B U L L E T I N
New Metadata Standards for Digital Resources: MODS and METS
Rebecca Guenther and Sally McCallum are with the Network Development and MARC Standards Office at the Library of Congress. Rebecca Guenther can be reached at firstname.lastname@example.org
Metadata has taken on a new look with the advent of XML and digital resources. XML provides a new versatile structure for tagging and packaging metadata as the rapid proliferation of digital resources demands both rapidly produced descriptive data and the encoding of more types of metadata. Two emerging standards are attempting to harness these developments for library needs. The first is the Metadata Object and Description Schema (MODS), a MARC-compatible XML schema for encoding descriptive data. The second standard is the Metadata Encoding and Transmission Standard (METS), a highly flexible XML schema for packaging the descriptive metadata and various other important types of metadata needed to assure the use and preservation of digital resources.
The Library of Congress' Network Development and MARC Standards Office developed MODS (www.loc.gov/standards/mods/) in consultation with interested experts to satisfy the expressed need for an abbreviated XML version of MARC 21. XML is being increasingly deployed in computer applications, particularly on the Web, as a richer, more flexible alternative to HTML. Many have expressed the need to move to XML for metadata in libraries and other cultural institutions. It is appropriate for an XML version of MARC to be investigated since it is perhaps the oldest metadata standard designed for use in computers.
Over the years people have expressed concerns about the number of data elements in MARC and their complexity. Some have suggested use of the Dublin Core Metadata Element Set (http://dublincore.org), although that set is intended to satisfy a broader range of purposes and communities than MARC 21. In order to address these concerns about MARC and also allow for a rich description, the Library of Congress developed MODS, an XML schema with language-based tags that includes a subset of data elements derived from MARC 21. It is intended to carry selected data from existing MARC 21 records as well as to enable the creation of original resource description records.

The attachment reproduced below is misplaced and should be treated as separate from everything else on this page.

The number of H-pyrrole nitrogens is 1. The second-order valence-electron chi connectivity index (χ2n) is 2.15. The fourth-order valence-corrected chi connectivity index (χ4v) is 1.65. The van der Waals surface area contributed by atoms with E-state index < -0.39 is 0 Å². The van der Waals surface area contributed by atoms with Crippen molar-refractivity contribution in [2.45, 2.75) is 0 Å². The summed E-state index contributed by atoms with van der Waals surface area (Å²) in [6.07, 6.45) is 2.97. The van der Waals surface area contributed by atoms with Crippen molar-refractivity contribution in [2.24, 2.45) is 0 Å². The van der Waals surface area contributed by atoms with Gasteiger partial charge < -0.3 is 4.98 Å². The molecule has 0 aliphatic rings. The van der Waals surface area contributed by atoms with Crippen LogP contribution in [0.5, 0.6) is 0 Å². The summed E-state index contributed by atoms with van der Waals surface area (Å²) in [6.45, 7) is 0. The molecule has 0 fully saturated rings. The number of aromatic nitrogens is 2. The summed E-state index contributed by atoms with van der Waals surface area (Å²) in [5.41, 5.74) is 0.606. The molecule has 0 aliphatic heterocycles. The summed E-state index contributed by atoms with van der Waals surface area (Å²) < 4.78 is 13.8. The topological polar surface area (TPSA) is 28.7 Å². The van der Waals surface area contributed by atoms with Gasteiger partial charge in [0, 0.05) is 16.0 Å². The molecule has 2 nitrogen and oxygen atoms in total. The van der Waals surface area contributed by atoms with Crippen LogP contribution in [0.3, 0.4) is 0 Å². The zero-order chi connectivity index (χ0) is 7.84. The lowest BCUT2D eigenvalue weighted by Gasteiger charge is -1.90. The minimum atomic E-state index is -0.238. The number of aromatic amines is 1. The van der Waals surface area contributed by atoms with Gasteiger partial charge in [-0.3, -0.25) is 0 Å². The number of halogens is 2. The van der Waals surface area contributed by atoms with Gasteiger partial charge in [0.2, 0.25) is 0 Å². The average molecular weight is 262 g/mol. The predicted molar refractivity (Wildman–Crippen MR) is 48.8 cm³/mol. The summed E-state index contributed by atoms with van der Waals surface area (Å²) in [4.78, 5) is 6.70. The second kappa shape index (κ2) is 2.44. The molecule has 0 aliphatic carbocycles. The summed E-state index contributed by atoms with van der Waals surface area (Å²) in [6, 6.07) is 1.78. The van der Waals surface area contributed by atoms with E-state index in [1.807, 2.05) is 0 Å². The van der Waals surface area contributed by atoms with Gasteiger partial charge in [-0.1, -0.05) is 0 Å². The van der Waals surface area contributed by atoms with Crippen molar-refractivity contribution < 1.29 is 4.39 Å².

MODS is intended to complement other metadata formats and to provide an alternative between a simple metadata format with a minimum of fields and little or no substructure such as Dublin Core and a very detailed format with many data elements having various structural complexities such as MARC 21. MODS has a high level of compatibility with MARC records because it inherits the semantics of the equivalent data elements in the MARC 21 bibliographic format. Thus, it is richer than Dublin Core and more compatible with library data than ONIX (www.editeur.org/onix.html), which was developed for the book industry, but it is also simpler than the full MARC format (either as ISO 2709 or full MARCXML). It is more "friendly" because it uses language-based tags that can be easily understood by anyone dealing with the "raw" record, as opposed to the numeric tags traditional to MARC.
Most elements that have been defined in MODS have equivalents in the MARC 21 bibliographic format. In addition the Library of Congress has made available mappings between MARC and MODS and vice versa (www.loc.gov/standards/mods/modsmapping.html; www.loc.gov/standards/mods//mods2marcmapping.html). Since MODS elements inherit the semantics of MARC elements, an element in MODS has the meaning detailed in the MARC 21 bibliographic format.
In MODS some elements in MARC have been repackaged, for example in cases where several data elements are brought into one. This repackaging occurs in the MODS element genre, which uses controlled values that are used in various MARC elements, particularly in fixed fields. The Library of Congress has made available a controlled list of genre values found in various places in the MARC 21 bibliographic format to be used with the MODS genre element (www.loc.gov/marc/sourcecode/genre/genrelist.html).
MODS, like MARC 21, does not assume the use of any particular cataloging code. It can accommodate record content that is full AACR2 with authoritative name and subject headings, uncontrolled by cataloging rules, or anything in-between.
Since MODS is a subset of MARC, decisions were made about which elements to include, which to combine with others to form a single element and which to drop altogether. For instance, there are numerous types of relationships that are expressed in the MARC linking entry fields. These are carried in MODS under relatedItem with a type attribute to express the type of relationship. Not all relationships in MARC are given type values.